While I was at Great Cranberry Island I had long uninterrupted days to work and took more time than usual to draw before starting paintings. The drawings became an important body of my work while I was there, and during the last week, while allowing paintings to dry, I did a series of drawings, returning daily to the backshore. I really liked the way the drawings expressed essential form and movement and left out details and extraneous forms. When I returned to my Bangor studio I worked from the drawings, making five or six mixed media studies on paper, the first of which, “Back Shore, Painting from Drawing 1”, is in the show. I enjoyed the freedom that translation of drawing to painting allowed. I experimented with superimposing some of these drawn images over previous paintings, turning the painting upside down so that I would be more likely to improvise, and allowing the previous image to be revealed in limited places. I was playing with the idea of chaos and balance – and had many failed images, but this one on which I painted over an Addison landscape took on a new energy as the rhythms of the two paintings combined.
You can see a lot of movement in the Beach at Long Point. How hard is it to capture this movement? What is your approach?
Before I did these paintings, I walked around Long Point experiencing its rocks and shoreline. I often select spaces where I feel that I can enter into the place and it helps for me to understand what if feels like to move through it. I like to put my viewers in the space so that they can experience it as I do. I was drawn to this spot because of the long causeway that led to the point, with its variety of rocks and wild growth ending in the concentrated dark mass of trees surrounded by water. I worked on site, selectively choosing the most important marks to capture the essentials of the space.
Do you ever paint en plein air?
Most of the paintings in the show were painted en plein air, or from observation from my studio window. I also did drawings of many of my observations including a series of graphite on yupo on the Back Shore beaches. When I returned to Bangor, I did some paintings from my drawings and a few from photographs. I think that work with the previous plein air process helped to keep the studio paintings fresh.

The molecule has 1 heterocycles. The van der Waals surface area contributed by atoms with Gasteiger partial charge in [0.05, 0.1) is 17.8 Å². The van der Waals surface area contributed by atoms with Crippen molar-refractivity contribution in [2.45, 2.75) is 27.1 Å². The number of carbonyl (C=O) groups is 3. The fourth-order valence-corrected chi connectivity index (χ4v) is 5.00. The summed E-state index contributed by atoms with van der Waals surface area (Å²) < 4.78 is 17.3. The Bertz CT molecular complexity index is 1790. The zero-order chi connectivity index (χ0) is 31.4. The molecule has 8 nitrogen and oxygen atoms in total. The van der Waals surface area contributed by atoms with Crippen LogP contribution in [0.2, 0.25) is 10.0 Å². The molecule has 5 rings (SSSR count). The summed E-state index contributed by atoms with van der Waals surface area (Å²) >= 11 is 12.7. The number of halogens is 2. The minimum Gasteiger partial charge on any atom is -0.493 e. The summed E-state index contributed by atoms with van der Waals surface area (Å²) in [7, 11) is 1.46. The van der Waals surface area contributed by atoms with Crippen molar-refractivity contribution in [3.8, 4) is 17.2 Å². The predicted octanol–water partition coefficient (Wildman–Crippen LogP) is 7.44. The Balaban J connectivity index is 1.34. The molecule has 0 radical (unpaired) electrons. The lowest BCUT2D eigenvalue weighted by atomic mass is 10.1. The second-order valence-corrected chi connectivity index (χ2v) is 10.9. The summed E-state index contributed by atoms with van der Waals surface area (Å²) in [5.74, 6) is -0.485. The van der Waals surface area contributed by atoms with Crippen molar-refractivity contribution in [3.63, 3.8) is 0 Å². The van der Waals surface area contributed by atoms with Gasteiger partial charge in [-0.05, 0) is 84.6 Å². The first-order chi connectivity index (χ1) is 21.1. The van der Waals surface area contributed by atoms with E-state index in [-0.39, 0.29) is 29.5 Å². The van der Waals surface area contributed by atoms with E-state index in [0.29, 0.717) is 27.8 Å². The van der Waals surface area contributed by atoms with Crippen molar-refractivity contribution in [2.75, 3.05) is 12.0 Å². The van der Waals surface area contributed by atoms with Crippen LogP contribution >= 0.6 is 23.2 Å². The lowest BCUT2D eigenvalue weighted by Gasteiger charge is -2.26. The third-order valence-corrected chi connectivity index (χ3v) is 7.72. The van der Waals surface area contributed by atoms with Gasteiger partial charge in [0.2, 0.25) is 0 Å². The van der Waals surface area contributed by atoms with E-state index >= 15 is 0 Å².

Can you tell us a bit about your retreat on Great Cranberry Island? We would love to hear more about it.
Even though I have lived in Bangor for over forty years, I had never been to Great Cranberry Island. There is something about having a whole new territory with a finite amount of time to explore, that pushed me to get out and observe, draw, and paint constantly, to absorb all that I could. I had a studio on the water, so that I could work from observation from my windows or nearby shore in a variety of conditions. Even if I had no idea about where to begin, when I got to the studio, there was always an exciting landscape to observe through the window. The studio could have provided me with a month’s work, except that I was curious about other places on the island. I had not ridden a bicycle in many years, but by the end of the month I had used it to investigate all of the roads. The freedom, variety and wealth of light and structure on the island were overwhelming and fueled my daily process. Living with two other artists in a shared house increased this inspiration. We made meals and ate together while discussing our process, frustrations, successes, and tips on discovered spots – conversations that normally do not occur on a daily basis. There is something about being selected for a residency that creates an inner expectation, a good kind of pressure.
It was a pleasure to learn more about Nina Jerome's art and life and we hope you enjoyed an insiders look at her process. You can visit our website for information about available paintings HERE. You can also visit Nina Jerome's website HERE.